Have you ever found yourself needing to track the changes you make to records in CRM, but feeling uncertain how to do so? If you are using the On-Premise version of CRM 2011, you can leverage the Audit view in SQL Management Studio to easily track your changes.
For example, let’s say you needed to track the changes for customers in CRM 2011 On-Premise to show one instance where the data had changed.
CRM 2011 on premise Audit view contains all the attributes of a transaction in a string. Changes to a transaction are separated by “,” and the previous values of a transaction are separated by “~”. Unfortunately, using the string alone we can’t query individual attributes to track changes. In order to more easily accomplish this, we would split the values to be able to join to other views or tables.
In the following example, we will be tracking the last updates on all the Account names to view the current and previous names in the database.
Please note: If your Audit table is large, we recommend filtering from the beginning. Additionally, you can use “SELECT INTO” to help filter your data to limit SQL resource consumption.
It is also recommended that you make a backup of your database before beginning.
Below is the Audit view string from a select.
First, we will create a temporary table:
Next, we will split the values for Audit view into our new temporary table.
Although there are many different approaches to accomplish this task, the approach we used in this case was to make a copy of the Audit view on a temporary table with a row count to loop into.
Here is the select result of the temporary table:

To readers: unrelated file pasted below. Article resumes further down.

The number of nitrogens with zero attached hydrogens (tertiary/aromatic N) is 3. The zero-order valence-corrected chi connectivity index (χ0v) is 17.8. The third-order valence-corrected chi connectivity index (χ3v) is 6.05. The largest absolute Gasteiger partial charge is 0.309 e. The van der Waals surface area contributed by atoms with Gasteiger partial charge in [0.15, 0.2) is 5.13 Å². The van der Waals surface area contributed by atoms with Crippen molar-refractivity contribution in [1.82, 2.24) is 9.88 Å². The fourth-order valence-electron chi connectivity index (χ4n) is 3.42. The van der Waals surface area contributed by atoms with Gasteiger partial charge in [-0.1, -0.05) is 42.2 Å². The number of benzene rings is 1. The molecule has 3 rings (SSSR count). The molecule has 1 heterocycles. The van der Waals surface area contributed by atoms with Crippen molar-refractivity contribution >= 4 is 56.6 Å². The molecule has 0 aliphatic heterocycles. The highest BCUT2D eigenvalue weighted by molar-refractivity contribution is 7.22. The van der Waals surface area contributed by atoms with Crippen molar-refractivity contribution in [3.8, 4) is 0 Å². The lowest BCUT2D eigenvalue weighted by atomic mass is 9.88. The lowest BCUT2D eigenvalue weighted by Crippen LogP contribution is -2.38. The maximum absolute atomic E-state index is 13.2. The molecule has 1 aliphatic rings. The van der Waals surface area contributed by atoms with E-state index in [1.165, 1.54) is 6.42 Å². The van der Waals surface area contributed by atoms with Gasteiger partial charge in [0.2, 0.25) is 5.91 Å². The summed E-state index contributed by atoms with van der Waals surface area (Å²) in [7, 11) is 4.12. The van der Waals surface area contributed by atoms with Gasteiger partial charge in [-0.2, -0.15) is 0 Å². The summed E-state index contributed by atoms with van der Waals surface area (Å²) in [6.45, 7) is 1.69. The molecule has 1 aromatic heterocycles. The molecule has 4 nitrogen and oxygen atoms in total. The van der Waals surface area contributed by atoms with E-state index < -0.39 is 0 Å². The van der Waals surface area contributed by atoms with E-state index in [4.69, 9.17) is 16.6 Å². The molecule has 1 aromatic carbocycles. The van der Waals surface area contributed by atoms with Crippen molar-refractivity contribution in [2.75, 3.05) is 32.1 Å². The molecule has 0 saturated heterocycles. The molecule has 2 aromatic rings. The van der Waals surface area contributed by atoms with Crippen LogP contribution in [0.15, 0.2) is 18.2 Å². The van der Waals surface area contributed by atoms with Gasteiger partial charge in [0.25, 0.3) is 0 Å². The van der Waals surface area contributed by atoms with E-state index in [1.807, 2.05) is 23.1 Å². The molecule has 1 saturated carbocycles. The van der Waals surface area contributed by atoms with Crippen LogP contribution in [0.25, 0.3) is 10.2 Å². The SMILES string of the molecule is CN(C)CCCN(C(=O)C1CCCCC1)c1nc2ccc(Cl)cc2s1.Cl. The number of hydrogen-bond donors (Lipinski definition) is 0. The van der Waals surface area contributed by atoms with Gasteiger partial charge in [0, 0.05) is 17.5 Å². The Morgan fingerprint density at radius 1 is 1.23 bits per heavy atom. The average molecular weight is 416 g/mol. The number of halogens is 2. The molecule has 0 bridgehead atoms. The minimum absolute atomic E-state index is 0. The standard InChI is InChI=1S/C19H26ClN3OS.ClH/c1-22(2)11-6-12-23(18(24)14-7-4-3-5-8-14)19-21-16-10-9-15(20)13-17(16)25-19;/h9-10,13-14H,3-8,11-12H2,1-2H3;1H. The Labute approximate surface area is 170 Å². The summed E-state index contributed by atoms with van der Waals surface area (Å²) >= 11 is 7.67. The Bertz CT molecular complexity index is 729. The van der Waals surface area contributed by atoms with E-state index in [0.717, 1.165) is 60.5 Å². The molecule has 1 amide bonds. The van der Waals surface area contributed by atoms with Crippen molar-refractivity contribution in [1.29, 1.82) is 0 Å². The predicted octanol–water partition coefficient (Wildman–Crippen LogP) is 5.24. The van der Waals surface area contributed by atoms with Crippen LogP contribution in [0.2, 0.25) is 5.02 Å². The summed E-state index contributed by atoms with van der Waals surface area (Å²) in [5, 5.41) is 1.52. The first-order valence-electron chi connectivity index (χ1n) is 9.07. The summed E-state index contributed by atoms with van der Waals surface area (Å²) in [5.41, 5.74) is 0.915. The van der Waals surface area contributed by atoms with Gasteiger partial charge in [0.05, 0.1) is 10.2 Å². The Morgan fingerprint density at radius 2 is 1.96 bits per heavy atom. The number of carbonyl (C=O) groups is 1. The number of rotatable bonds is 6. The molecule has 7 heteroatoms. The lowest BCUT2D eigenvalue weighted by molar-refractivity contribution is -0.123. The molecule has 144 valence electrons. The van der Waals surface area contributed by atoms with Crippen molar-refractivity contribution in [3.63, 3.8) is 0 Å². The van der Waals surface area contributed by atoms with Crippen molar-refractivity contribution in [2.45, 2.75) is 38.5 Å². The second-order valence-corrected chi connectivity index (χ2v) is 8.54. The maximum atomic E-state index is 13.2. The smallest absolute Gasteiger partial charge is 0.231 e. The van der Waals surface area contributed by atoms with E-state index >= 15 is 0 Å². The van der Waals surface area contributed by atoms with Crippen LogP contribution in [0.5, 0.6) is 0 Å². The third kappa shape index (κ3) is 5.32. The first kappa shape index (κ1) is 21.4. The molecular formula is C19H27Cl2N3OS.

In this example, ChangeData contains the old data for the AttributeMask. If it’s a new record and it was updated, the resulting value will be blank.
Next, we can join the data to get the Operation, Entity, Attribute and Action.
This query will return the following result:
In this example, the ObjectID is the GUID for the record on the Entity table.
If you want to track the last changes on the account name, you would need to join to Account view on tmpAudit.ObjectId = Account.AccountId.
Here is the result of this query:
These results reflect the current value for name, which is stored on the entity account, and the previous value for name, which is stored on the audit view.
Congratulations! You now understand the concept of splitting the On-Premise CRM 2011 Audit view for SQL querying to other tables or views. We are providing only a few examples, but there are many possibilities available if you modify these queries to suit your specific needs.
If you would like assistance with this or any other CRM/SQL concepts, please feel free to contact us using the form below.